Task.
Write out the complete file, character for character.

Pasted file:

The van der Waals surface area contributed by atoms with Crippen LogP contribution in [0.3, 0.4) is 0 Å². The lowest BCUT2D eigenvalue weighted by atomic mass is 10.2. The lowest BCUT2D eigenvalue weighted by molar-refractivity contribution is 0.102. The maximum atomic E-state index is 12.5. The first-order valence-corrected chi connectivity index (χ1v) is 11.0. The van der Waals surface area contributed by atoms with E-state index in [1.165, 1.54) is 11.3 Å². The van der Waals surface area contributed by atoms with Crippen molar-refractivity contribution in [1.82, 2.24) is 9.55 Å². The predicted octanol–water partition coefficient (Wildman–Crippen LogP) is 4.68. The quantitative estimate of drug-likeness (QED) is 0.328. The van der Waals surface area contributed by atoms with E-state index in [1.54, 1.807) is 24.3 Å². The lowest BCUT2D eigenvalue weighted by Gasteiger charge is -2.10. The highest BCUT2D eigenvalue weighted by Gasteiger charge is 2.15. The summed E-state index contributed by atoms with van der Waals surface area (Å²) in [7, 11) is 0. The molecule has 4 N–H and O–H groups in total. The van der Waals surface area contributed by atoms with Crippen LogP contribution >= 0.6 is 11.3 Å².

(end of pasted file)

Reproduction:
The van der Waals surface area contributed by atoms with Crippen LogP contribution in [0.3, 0.4) is 0 Å². The lowest BCUT2D eigenvalue weighted by atomic mass is 10.2. The lowest BCUT2D eigenvalue weighted by molar-refractivity contribution is 0.102. The maximum atomic E-state index is 12.5. The first-order valence-corrected chi connectivity index (χ1v) is 11.0. The van der Waals surface area contributed by atoms with E-state index in [1.165, 1.54) is 11.3 Å². The van der Waals surface area contributed by atoms with Crippen molar-refractivity contribution in [1.82, 2.24) is 9.55 Å². The predicted octanol–water partition coefficient (Wildman–Crippen LogP) is 4.68. The quantitative estimate of drug-likeness (QED) is 0.328. The van der Waals surface area contributed by atoms with E-state index in [1.54, 1.807) is 24.3 Å². The lowest BCUT2D eigenvalue weighted by Gasteiger charge is -2.10. The highest BCUT2D eigenvalue weighted by Gasteiger charge is 2.15. The summed E-state index contributed by atoms with van der Waals surface area (Å²) in [7, 11) is 0. The molecule has 4 N–H and O–H groups in total. The van der Waals surface area contributed by atoms with Crippen LogP contribution >= 0.6 is 11.3 Å².